Noam Shalit Threatens to Appeal Gaza Truce in Court

Father of abducted soldier irate cease-fire agreement reached before deal clinched over son's release.

The father of abducted soldier Israel Defense Forces soldier Gilad Shalit sent letters on Wednesday to top government officials, including Prime Minister Ehud Olmert, asking for clarification on all matters pertaining the Egyptian-brokered truce agreed to by Israel and Hamas.

In letters to Olmert, Defense Minister Ehud Barak and Foreign Minister Tzipi Livni, Shalit did not conceal his disappointment in the fact that Israel agreed to a truce before consolidating a deal on the release of his son.

Gilad Shalit was kidnapped by Gaza militants in a cross-border raid in June 2006.

Haaretz has learned that Shalit consulted with judicial officials and considers these letters the first step in future legal proceedings he plans to initiate for his son's release, including a possible appeal to the High Court of Justice against the implementation of the cease-fire.

In his letter to the government officials, Shalit also criticized the fact that no official had notified him of the details of the agreement with Hamas.

Shalit raised doubts about whether the truce would go into effect and about whether negotiations for the release of his son would advance.

In an interview with Channel 2 on Wednesday evening, Shalit said, "Until this moment, we still have not received any official information from any official source."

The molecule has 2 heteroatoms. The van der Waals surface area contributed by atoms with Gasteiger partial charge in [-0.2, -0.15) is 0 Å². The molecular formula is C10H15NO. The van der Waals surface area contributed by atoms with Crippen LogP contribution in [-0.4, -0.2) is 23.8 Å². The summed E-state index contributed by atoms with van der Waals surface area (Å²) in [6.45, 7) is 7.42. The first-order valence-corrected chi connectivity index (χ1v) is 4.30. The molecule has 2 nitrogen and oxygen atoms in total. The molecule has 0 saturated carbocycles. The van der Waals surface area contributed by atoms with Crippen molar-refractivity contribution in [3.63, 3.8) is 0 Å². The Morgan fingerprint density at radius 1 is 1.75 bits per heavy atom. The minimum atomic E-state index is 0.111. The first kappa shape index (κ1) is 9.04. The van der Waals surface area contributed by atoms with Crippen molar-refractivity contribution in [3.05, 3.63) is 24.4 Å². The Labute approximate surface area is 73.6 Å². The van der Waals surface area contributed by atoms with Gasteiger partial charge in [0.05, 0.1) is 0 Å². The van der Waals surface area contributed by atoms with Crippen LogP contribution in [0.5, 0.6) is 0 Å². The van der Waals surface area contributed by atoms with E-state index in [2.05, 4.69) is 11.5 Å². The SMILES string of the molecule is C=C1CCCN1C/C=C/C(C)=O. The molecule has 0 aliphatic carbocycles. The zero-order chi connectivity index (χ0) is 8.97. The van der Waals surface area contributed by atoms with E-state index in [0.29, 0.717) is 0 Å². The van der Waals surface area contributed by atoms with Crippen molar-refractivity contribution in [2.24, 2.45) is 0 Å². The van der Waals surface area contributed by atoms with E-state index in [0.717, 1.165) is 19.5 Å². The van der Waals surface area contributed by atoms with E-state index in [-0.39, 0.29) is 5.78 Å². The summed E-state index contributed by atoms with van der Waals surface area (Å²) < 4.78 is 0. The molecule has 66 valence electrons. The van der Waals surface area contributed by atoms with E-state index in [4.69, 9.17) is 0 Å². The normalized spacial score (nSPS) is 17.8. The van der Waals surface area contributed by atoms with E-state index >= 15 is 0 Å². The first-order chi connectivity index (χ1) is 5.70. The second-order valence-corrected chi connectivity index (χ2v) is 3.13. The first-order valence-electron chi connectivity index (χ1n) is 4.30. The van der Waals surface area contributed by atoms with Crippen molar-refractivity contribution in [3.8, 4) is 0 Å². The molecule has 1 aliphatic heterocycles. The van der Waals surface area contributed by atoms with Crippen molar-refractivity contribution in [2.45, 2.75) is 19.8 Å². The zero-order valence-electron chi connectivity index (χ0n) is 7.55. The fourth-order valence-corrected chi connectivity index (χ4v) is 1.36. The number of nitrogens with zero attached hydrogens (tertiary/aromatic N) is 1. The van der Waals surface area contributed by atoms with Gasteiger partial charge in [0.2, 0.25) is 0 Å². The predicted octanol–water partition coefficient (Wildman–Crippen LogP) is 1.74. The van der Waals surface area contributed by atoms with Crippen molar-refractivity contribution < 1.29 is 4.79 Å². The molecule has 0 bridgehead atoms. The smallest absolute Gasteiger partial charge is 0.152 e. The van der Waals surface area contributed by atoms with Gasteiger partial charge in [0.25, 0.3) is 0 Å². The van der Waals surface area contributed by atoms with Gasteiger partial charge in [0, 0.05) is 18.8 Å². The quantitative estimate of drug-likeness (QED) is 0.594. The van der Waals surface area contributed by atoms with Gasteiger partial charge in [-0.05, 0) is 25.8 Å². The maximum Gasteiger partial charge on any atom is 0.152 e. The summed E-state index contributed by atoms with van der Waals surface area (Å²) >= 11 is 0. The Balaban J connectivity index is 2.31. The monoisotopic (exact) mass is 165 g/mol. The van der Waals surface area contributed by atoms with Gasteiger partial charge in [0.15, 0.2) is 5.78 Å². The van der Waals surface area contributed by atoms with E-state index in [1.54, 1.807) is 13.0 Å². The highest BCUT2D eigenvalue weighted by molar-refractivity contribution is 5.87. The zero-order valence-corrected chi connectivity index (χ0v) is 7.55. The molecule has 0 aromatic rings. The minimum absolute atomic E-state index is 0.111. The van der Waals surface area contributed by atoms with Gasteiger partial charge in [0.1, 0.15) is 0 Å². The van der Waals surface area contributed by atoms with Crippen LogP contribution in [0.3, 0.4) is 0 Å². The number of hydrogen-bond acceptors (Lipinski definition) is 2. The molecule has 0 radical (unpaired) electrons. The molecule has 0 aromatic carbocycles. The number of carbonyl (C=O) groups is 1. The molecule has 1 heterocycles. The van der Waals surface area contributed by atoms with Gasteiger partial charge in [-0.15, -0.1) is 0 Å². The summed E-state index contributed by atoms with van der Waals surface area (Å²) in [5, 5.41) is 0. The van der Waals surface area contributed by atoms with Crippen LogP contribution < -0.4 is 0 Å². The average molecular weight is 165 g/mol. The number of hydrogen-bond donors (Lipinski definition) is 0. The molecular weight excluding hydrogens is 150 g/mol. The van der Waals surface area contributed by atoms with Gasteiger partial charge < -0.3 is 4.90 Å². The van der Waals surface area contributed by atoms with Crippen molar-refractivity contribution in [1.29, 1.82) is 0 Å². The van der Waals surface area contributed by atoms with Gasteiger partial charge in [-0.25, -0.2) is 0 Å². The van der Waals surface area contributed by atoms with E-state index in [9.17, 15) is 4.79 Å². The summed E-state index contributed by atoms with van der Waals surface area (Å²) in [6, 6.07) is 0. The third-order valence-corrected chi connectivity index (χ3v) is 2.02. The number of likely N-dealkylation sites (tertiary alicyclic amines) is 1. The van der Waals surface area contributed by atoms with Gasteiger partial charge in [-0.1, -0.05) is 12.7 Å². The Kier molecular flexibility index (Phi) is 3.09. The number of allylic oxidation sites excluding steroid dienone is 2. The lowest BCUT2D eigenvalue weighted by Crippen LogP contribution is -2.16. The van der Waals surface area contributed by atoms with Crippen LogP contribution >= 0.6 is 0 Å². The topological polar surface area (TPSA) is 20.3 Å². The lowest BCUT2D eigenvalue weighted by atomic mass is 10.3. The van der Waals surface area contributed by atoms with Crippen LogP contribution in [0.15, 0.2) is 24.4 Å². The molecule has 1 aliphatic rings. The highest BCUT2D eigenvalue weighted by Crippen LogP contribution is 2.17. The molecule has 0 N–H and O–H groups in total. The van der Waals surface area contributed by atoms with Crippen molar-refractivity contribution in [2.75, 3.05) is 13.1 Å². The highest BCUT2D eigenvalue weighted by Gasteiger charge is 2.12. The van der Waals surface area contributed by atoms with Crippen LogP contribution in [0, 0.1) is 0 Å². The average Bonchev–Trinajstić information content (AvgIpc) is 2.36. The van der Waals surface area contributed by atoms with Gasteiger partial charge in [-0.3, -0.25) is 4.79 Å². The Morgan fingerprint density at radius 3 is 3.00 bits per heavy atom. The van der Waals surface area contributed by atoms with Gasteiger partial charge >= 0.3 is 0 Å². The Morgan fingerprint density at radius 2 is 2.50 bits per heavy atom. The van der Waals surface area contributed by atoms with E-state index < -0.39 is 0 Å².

He also expressed concern that the reopening of Gaza's border crossings will cause Israel to lose whatever leverage remains regarding Gilad's release, and that the matter will drag on for many years.

"We learned the lesson from Ron Arad's family, and we are trying to prevent it from repeating," said Shalit.

He added, "Opening the Rafah crossing is liable to harm Gilad and may enable his being smuggled into another country. The prime minister promised that the subject of Gilad will be part of the truce. Israel is not asking for Gilad at no price; it is willing to pay for his freedom with Palestinian prisoners."

Israel confirmed Wednesday that it had agreed to an Egyptian-proposed cease-fire (tahadiyeh), to go into effect at 6 A.M. Thursday.

Hours after the confirmation was announced, Olmert said that Shalit's release was an inseparable part of the cease-fire deal.

"Gilad Shalit's release is inseparable from the understandings reached in the terms for calm. Each day, I make efforts to return him to his parents. I believe that as part of the understandings that enabled this calm, we will be able to advance his release," Olmert said.